Honour GFA with human rights: Kilpatrick
by Claire DICKSON
6 December 2022
Is Northern Ireland a rights-based society? Alyson Kilpatrick, the Chief Commissioner for the Northern Ireland Human Rights Commission, mooted this at a Committee for the Administration of Justice-hosted talk, “Human Rights 25 years after the Agreement”. Kilpatrick began by stating that the Good Friday Agreement was a historic accord and one that meant a lot to her. It foresaw a society which would guarantee respect for everyone alongside enforceable standards everyone could rely on.
When Kilpatrick was human rights advisor to the Northern Ireland Policing Board, she learnt how important human rights are. She argued that policing in Northern Ireland has been one of the biggest success stories, as police have embraced a human rights approach to its work, realising that this benefitted not only themselves but also the communities they serve.
However, Kilpatrick also spoke about the sense of suspicion which has grown within government as it began to hear what a human rights culture was doing to society. The very people who had produced the Agreement, she added, were the ones undermining it with rhetoric which undermined human rights. But when Kilpatrick was asked why some people were afforded human rights at all, she referred to the Human Rights Act, which made these rights enforceable. In this sense, she argued that we are under an obligation to respect such applicable laws.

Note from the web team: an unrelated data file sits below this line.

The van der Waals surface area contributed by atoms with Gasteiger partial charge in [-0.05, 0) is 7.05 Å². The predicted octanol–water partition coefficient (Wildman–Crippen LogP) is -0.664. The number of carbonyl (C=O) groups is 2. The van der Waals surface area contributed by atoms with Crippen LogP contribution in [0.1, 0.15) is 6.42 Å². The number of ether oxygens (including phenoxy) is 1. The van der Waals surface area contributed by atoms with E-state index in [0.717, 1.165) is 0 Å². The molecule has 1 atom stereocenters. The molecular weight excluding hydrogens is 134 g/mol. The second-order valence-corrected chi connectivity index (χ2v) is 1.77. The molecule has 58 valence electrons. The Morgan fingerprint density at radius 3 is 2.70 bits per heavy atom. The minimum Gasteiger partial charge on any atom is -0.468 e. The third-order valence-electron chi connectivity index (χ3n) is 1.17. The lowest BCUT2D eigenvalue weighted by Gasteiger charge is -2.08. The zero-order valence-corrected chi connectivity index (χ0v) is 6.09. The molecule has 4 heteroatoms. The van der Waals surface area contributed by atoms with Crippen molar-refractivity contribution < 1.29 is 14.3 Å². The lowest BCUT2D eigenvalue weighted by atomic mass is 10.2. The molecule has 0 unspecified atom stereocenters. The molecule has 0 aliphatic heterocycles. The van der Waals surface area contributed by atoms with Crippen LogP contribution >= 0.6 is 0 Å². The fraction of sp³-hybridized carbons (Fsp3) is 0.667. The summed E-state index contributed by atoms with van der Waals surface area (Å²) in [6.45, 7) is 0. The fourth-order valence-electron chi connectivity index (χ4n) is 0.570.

Kilpatrick said that a major issue with human rights is that people don’t recognise it as the law. She believes the most serious threat to the Agreement is an anti-human rights rhetoric which started years ago and has continued to fester. This reached a fever pitch when the government considered withdrawing from the European Convention on Human Rights and repealing the Human Rights Act. Amidst a cost-of-living crisis, she believes human rights are painted as a luxury at best and a menace at worst.
Kilpatrick concluded her talk by referring to the Northern Ireland Troubles (Legacy and Reconciliation) Bill, which the Human Rights Commission have stated in writing to be incompatible with human rights and running in contradiction to the Good Friday Agreement. In her view, the bill is also contrary to the Northern Ireland Protocol, as it doesn’t adhere to the Victim’s Rights Directive. The government has signalled that they will make amendments to the bill, but Kilpatrick argued that a whole new bill is needed as amendments alone would not be sufficient.
Kilpatrick concluded that human rights must have practical effectiveness in ensuring peace and that rights are a prize worth winning in aiming to honour the Good Friday Agreement in its entirety.